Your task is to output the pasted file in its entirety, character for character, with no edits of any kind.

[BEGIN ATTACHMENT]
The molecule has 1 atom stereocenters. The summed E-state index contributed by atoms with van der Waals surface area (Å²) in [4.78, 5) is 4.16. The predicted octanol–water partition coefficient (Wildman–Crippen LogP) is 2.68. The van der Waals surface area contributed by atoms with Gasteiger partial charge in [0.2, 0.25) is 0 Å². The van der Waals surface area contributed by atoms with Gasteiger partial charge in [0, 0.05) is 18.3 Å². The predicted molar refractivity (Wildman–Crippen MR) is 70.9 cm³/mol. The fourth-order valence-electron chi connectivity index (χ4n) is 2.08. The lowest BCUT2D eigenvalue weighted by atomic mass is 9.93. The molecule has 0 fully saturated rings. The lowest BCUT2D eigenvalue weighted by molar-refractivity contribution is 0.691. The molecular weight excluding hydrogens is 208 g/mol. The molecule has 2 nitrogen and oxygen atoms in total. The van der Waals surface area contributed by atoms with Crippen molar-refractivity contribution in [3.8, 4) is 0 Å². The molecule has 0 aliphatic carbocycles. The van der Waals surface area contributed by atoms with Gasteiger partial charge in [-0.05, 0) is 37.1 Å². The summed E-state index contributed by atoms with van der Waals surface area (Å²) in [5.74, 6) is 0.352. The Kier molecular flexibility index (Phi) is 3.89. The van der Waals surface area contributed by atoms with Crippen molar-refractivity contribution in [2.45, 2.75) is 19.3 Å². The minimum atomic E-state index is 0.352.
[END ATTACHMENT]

The molecule has 1 atom stereocenters. The summed E-state index contributed by atoms with van der Waals surface area (Å²) in [4.78, 5) is 4.16. The predicted octanol–water partition coefficient (Wildman–Crippen LogP) is 2.68. The van der Waals surface area contributed by atoms with Gasteiger partial charge in [0.2, 0.25) is 0 Å². The van der Waals surface area contributed by atoms with Gasteiger partial charge in [0, 0.05) is 18.3 Å². The predicted molar refractivity (Wildman–Crippen MR) is 70.9 cm³/mol. The fourth-order valence-electron chi connectivity index (χ4n) is 2.08. The lowest BCUT2D eigenvalue weighted by atomic mass is 9.93. The molecule has 0 fully saturated rings. The lowest BCUT2D eigenvalue weighted by molar-refractivity contribution is 0.691. The molecular weight excluding hydrogens is 208 g/mol. The molecule has 2 nitrogen and oxygen atoms in total. The van der Waals surface area contributed by atoms with Crippen molar-refractivity contribution in [3.8, 4) is 0 Å². The molecule has 0 aliphatic carbocycles. The van der Waals surface area contributed by atoms with Gasteiger partial charge in [-0.05, 0) is 37.1 Å². The summed E-state index contributed by atoms with van der Waals surface area (Å²) in [5.74, 6) is 0.352. The Kier molecular flexibility index (Phi) is 3.89. The van der Waals surface area contributed by atoms with Crippen molar-refractivity contribution in [2.45, 2.75) is 19.3 Å². The minimum atomic E-state index is 0.352.